Hard News by Russell Brown

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Hard News: Where do you get yours?

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  • Russell Brown, in reply to Simon Grigg,

    The tips I find on DJ History are always worthwhile once I get past the Balearic references to obscure Fleetwood Mac records.

    The DJ History group on Soundcloud is a good follow too.

    Auckland • Since Nov 2006 • 18512 posts Report Reply

  • Simon Grigg, in reply to Russell Brown,

    DJ History

    As you're aware Russell, Bill Brewster is in town - he's asking for pointers here.

    Somebody needs to introduce him to some of our local crate digging legends over a beer or three.

    Just another klong... • Since Nov 2006 • 3200 posts Report Reply

  • Stephen Doyle,

    Amazon's Kindle department for me. Books not music.

    Stillwater • Since Nov 2011 • 23 posts Report Reply

  • Simon Grigg, in reply to Hebe,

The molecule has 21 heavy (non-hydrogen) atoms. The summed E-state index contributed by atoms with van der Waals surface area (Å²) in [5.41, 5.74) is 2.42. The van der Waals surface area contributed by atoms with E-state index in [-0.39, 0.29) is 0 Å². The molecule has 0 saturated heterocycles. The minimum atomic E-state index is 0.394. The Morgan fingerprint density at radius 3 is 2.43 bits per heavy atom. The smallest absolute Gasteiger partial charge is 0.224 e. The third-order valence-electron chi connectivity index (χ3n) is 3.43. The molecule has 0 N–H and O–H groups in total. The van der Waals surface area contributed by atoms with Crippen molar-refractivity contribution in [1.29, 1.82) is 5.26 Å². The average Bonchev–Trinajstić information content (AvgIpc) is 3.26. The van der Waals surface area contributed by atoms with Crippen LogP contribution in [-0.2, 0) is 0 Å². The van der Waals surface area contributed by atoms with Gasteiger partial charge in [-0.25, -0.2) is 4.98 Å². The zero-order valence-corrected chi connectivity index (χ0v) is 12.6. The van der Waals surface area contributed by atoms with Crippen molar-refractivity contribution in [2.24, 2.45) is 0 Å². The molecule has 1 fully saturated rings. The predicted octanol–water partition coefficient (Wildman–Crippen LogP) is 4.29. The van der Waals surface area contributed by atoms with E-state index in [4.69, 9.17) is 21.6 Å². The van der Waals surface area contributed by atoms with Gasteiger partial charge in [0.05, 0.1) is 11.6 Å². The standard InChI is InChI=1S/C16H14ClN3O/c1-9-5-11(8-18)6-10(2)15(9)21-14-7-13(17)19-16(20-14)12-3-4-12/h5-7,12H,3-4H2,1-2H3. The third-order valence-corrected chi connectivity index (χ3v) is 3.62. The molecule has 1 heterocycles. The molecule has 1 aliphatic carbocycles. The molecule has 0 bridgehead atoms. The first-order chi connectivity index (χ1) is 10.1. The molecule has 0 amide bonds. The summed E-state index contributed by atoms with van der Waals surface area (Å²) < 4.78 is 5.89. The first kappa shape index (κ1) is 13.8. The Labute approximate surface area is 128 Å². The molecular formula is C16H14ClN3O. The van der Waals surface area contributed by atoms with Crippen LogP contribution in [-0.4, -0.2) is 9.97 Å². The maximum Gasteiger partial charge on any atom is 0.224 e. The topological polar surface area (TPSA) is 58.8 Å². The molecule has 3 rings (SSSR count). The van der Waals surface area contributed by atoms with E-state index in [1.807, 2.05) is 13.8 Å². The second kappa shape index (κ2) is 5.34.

I had no idea it is well regarded.

    Lennon's response was:

    To this day, I have no idea what [Aeolian cadences] are. They sound like exotic birds.

    Just another klong... • Since Nov 2006 • 3200 posts Report Reply

  • SteveH, in reply to Emma Hart,

    Since Sep 2009 • 343 posts Report Reply

  • Rich of Observationz,

    Just to point out that if you acquire music in lossless (flax/wav) you can transcode to anything easily. Converting between two compressed formats isn't recommended.

    So I try and buy everything in Flac / Wav at the fastest bit rate available.

    Back in Wellington • Since Nov 2006 • 4359 posts Report Reply

  • Islander,

    aeolian cadences!

    When you listen to birds as much as I do – and when you have the exceptionally good hearing that I do-
    you realise that birds sing to and with the wind – as well as with each other- and with other sound factors* in their world-

    most of us are sound-numb/dumb- we lack what we should be hearing/sharing
    because we listen to auditory crap from an early age-

    * insects, especially cicadas, are often incorporated in tui song. Cicadas are reciprocal- but both tui & korimako will use tropes from other intruiging sounds
    (telephone rings!) - for a while-

    Big O, Mahitahi, Te Wahi … • Since Feb 2007 • 5643 posts Report Reply

  • Bart Janssen, in reply to Islander,